Breeds that are generally less excited about hot weather are the English Bulldog, Chow Chow, Pug, Boxer, Pomeranian, and Samoyed. With the Bulldog and the Pug, their faces are just too flat ― these dogs tend to breathe very heavily in general, so regulating heat can be a difficult task. The Boxer’s main issue might actually be this combined with the breed’s incredible energy, which can keep the dog playing and playing without noticing the heat. The Chow Chow, Pomeranian, and Samoyed are simply too thick-coated. But beware of cutting or shaving said coats, as it might make sense to do so, but in reality only damages the coat and its insulating properties. Shaving it off won’t do much difference in the dog’s body temperature, either.
Warm and happy
A few breeds that do very well with sunny and warm weather are the Afghan Hound, Border Collie, Airedale Terrier, Whippet, Vizsla, Australian Kelpie, and the Doberman Pinscher. Some of them were bred for warmer weather, like the Afghan Hound, whose tall, slender body and light fur makes it excellent for the climate of its homeland. The Border Collie and the Australian Kelpie are both tireless workers, intended for herding cattle through the scorching Australian summer heat. The Airedale Terrier is as good with hot weather as the other terrier breeds, as its coat allows for easy stripping during the warmest parts of the year. The Viszla, meanwhile, is a bred hunter with great endurance, happy to go on hikes even in hot weather. It’s important to remember, though, that many hairless or short-haired breeds can be sensitive to sunburn.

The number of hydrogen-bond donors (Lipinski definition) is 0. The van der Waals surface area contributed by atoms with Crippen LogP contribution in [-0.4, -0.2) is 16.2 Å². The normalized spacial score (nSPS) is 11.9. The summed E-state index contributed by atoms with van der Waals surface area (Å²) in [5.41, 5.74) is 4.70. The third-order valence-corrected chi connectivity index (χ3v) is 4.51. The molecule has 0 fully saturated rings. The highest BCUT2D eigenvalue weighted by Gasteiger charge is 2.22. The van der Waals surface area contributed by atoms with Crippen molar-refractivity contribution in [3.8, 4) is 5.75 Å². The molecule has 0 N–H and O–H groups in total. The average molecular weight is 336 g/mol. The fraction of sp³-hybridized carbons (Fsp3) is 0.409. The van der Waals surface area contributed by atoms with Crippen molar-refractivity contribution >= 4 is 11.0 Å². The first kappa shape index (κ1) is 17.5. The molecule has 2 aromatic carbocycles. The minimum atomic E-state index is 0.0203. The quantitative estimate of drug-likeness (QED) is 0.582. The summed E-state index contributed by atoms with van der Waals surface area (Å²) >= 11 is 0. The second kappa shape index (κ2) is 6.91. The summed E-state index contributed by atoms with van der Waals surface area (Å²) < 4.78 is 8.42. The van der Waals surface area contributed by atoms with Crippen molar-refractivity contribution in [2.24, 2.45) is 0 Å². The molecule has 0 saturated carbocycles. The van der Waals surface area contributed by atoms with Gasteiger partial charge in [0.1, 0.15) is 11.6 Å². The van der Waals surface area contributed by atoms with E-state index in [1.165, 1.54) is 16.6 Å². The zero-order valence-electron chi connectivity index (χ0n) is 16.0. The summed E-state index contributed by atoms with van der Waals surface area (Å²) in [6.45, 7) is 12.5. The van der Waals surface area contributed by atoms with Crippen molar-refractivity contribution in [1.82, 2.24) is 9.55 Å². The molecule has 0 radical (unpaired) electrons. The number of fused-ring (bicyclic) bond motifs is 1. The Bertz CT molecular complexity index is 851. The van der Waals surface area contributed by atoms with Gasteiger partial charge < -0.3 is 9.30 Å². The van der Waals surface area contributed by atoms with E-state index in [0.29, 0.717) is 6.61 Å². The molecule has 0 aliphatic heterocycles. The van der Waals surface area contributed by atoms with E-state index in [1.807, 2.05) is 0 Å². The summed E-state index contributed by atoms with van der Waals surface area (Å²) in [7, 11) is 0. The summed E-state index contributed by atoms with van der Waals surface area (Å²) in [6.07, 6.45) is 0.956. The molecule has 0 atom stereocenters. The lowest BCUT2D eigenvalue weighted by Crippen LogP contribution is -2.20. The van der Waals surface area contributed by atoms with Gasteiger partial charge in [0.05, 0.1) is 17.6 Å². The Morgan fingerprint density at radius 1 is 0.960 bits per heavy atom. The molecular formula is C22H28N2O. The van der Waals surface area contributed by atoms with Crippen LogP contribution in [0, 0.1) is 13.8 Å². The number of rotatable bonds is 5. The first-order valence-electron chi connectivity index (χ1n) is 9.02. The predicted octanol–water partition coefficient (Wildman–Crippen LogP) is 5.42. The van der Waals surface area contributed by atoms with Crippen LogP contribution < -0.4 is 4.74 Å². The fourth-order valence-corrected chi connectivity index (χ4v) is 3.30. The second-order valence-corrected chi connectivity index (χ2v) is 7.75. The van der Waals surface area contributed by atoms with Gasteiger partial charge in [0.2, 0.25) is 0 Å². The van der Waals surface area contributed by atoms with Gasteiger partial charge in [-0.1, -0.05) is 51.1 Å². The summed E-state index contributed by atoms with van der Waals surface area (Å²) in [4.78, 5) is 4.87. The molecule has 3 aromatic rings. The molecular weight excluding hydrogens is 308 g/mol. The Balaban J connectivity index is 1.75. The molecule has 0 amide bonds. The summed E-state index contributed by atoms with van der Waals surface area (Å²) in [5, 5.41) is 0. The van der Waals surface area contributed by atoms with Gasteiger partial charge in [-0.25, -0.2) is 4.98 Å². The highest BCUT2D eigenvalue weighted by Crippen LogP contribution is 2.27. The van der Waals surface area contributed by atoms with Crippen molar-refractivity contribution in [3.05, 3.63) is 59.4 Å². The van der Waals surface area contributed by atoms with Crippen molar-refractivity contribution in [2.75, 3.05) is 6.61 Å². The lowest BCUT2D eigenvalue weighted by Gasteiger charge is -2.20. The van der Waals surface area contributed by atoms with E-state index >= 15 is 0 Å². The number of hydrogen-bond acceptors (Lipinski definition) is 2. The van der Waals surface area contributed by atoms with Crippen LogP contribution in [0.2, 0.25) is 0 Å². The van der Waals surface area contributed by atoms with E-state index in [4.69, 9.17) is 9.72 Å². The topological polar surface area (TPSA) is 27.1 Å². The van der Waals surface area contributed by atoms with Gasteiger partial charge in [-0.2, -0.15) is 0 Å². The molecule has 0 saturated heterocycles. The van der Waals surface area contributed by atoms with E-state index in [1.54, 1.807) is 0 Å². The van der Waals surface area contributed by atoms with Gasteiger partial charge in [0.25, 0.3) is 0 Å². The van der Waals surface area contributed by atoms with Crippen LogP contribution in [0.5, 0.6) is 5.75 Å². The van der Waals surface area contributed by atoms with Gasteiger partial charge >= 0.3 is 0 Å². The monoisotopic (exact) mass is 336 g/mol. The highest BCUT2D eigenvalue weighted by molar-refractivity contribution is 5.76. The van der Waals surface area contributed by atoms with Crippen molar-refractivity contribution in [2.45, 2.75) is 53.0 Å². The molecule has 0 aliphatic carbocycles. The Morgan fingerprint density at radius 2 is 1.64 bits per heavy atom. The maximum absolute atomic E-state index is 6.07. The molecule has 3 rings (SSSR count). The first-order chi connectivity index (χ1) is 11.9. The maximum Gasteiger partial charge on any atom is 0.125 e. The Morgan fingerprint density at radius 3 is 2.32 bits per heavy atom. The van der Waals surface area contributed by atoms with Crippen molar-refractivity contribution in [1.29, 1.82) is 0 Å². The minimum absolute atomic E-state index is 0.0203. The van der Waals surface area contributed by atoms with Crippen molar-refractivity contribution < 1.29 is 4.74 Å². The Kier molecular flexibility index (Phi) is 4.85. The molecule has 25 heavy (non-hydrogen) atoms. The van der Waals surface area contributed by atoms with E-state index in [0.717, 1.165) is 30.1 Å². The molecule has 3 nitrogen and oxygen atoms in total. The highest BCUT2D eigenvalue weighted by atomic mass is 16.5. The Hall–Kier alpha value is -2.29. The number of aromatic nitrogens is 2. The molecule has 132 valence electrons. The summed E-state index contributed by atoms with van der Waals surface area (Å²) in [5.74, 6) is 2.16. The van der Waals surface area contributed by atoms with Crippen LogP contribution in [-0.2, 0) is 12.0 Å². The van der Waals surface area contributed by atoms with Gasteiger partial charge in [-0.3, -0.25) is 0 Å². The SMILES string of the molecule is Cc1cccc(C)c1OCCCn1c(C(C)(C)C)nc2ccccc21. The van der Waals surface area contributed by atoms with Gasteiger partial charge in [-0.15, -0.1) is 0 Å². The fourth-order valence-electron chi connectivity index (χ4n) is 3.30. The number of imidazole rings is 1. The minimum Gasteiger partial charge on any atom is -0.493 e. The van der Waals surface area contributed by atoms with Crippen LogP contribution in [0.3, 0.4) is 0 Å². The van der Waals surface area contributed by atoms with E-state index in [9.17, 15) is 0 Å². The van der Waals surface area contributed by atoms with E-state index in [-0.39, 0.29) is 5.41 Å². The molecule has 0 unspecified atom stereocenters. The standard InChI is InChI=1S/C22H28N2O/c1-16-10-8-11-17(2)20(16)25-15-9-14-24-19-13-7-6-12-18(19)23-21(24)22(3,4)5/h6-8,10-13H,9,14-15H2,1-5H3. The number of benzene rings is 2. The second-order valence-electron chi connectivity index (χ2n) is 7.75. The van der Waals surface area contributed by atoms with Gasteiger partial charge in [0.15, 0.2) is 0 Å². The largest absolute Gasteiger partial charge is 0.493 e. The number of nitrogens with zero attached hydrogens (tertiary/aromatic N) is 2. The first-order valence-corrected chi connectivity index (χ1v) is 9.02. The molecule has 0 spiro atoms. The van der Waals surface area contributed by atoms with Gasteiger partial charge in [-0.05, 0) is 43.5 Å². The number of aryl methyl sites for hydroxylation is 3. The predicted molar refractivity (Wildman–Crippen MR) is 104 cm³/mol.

Symptoms of cold and warm
So, just like humans, dogs can have both a great time and a bad time in warm and cold weather. Some dogs are too hairless or skinny for winter, others are too fluffy or flat-faced for summer, and some thrive in either.
A cold dog will shiver, hunch over, seem tired and distracted. They may tuck their tail, or even start whining or barking. If you notice any of these signs, make sure to get your dog nice and warm. Head back inside if you can, or maybe even pick up your dog to cradle in your arms, which will offer some body heat, as well as protect them from the cold ground. Ideally, more sensitive breeds should be wearing a coat of some kind, and not stay out too long. Don’t wait for these signs before deciding to go warm up, though ― if it’s too cold for you, it’s probably too cold for your dog.
It seems that every summer, the topic of heatstroke comes up. People forget, don’t know, or underestimate just how easy it is for a dog to get heatstroke in hot weather. For humans, it’s a little easier to spot early on, but a dog can’t tell you these things, and may not even notice it happening, themselves. It’s your job to keep an eye out, and take precautions if symptoms were to appear. Ideally, it should be prevented from happening at all, of course. Make sure your dog has plenty of water, plenty of shade, and that they’re reasonably alert. If you’re by a pool, for instance, encourage them to swim and play in the water to stay cool. And, of course, never leave your dog in a car on a warm day, even if just for a few minutes.